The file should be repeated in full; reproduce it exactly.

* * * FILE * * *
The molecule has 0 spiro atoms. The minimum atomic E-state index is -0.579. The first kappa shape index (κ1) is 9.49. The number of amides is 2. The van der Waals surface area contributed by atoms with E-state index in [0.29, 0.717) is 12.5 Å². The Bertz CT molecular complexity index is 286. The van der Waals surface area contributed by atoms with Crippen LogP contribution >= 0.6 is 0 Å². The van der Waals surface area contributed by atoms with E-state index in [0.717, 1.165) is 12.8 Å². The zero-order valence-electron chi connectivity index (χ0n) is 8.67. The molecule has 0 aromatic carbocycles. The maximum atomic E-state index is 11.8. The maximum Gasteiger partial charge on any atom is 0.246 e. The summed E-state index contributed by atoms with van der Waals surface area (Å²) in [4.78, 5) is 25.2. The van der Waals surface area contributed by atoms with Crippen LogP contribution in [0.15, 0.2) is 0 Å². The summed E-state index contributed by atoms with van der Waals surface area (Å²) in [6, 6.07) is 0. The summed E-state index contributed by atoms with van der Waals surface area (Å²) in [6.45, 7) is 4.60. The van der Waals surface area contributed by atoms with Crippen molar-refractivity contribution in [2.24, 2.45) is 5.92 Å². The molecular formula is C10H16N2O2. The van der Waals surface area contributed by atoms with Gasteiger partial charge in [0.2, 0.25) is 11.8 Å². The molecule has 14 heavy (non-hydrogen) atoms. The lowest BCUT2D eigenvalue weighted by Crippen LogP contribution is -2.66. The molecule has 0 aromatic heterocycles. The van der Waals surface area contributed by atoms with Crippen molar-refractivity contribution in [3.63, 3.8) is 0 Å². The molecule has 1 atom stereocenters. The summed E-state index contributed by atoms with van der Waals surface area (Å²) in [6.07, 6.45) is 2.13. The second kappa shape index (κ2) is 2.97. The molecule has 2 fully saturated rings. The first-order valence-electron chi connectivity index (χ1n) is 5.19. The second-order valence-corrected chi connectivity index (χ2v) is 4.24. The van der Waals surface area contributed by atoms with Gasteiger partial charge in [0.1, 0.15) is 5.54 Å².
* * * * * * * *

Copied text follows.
The molecule has 0 spiro atoms. The minimum atomic E-state index is -0.579. The first kappa shape index (κ1) is 9.49. The number of amides is 2. The van der Waals surface area contributed by atoms with E-state index in [0.29, 0.717) is 12.5 Å². The Bertz CT molecular complexity index is 286. The van der Waals surface area contributed by atoms with Crippen LogP contribution >= 0.6 is 0 Å². The van der Waals surface area contributed by atoms with E-state index in [0.717, 1.165) is 12.8 Å². The zero-order valence-electron chi connectivity index (χ0n) is 8.67. The molecule has 0 aromatic carbocycles. The maximum atomic E-state index is 11.8. The maximum Gasteiger partial charge on any atom is 0.246 e. The summed E-state index contributed by atoms with van der Waals surface area (Å²) in [4.78, 5) is 25.2. The van der Waals surface area contributed by atoms with Crippen LogP contribution in [0.15, 0.2) is 0 Å². The summed E-state index contributed by atoms with van der Waals surface area (Å²) in [6, 6.07) is 0. The summed E-state index contributed by atoms with van der Waals surface area (Å²) in [6.45, 7) is 4.60. The van der Waals surface area contributed by atoms with Crippen molar-refractivity contribution in [2.24, 2.45) is 5.92 Å². The molecular formula is C10H16N2O2. The van der Waals surface area contributed by atoms with Gasteiger partial charge in [0.2, 0.25) is 11.8 Å². The molecule has 14 heavy (non-hydrogen) atoms. The lowest BCUT2D eigenvalue weighted by Crippen LogP contribution is -2.66. The molecule has 0 aromatic heterocycles. The van der Waals surface area contributed by atoms with Crippen molar-refractivity contribution in [3.63, 3.8) is 0 Å². The molecule has 1 atom stereocenters. The summed E-state index contributed by atoms with van der Waals surface area (Å²) in [6.07, 6.45) is 2.13. The second kappa shape index (κ2) is 2.97. The molecule has 2 fully saturated rings. The first-order valence-electron chi connectivity index (χ1n) is 5.19. The second-order valence-corrected chi connectivity index (χ2v) is 4.24. The van der Waals surface area contributed by atoms with Gasteiger partial charge in [0.1, 0.15) is 5.54 Å².